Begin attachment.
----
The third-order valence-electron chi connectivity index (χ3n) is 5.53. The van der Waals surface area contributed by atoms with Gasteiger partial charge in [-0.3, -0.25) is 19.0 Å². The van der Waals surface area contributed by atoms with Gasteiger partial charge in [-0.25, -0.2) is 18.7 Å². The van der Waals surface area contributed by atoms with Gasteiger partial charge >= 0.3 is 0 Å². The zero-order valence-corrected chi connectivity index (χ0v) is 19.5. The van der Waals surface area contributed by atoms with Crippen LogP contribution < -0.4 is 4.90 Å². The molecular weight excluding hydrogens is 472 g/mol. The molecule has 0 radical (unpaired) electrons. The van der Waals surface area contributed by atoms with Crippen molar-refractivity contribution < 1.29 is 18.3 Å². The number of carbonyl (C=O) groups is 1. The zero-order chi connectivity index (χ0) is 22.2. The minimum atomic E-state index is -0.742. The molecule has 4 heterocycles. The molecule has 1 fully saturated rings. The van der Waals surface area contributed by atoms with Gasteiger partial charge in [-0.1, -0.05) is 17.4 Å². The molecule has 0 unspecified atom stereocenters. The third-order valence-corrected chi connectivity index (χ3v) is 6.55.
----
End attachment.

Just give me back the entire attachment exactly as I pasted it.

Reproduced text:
The third-order valence-electron chi connectivity index (χ3n) is 5.53. The van der Waals surface area contributed by atoms with Gasteiger partial charge in [-0.3, -0.25) is 19.0 Å². The van der Waals surface area contributed by atoms with Gasteiger partial charge in [-0.25, -0.2) is 18.7 Å². The van der Waals surface area contributed by atoms with Gasteiger partial charge >= 0.3 is 0 Å². The zero-order valence-corrected chi connectivity index (χ0v) is 19.5. The van der Waals surface area contributed by atoms with Crippen LogP contribution < -0.4 is 4.90 Å². The molecular weight excluding hydrogens is 472 g/mol. The molecule has 0 radical (unpaired) electrons. The van der Waals surface area contributed by atoms with Crippen molar-refractivity contribution < 1.29 is 18.3 Å². The number of carbonyl (C=O) groups is 1. The zero-order chi connectivity index (χ0) is 22.2. The minimum atomic E-state index is -0.742. The molecule has 4 heterocycles. The molecule has 1 fully saturated rings. The van der Waals surface area contributed by atoms with Gasteiger partial charge in [-0.1, -0.05) is 17.4 Å². The molecule has 0 unspecified atom stereocenters. The third-order valence-corrected chi connectivity index (χ3v) is 6.55.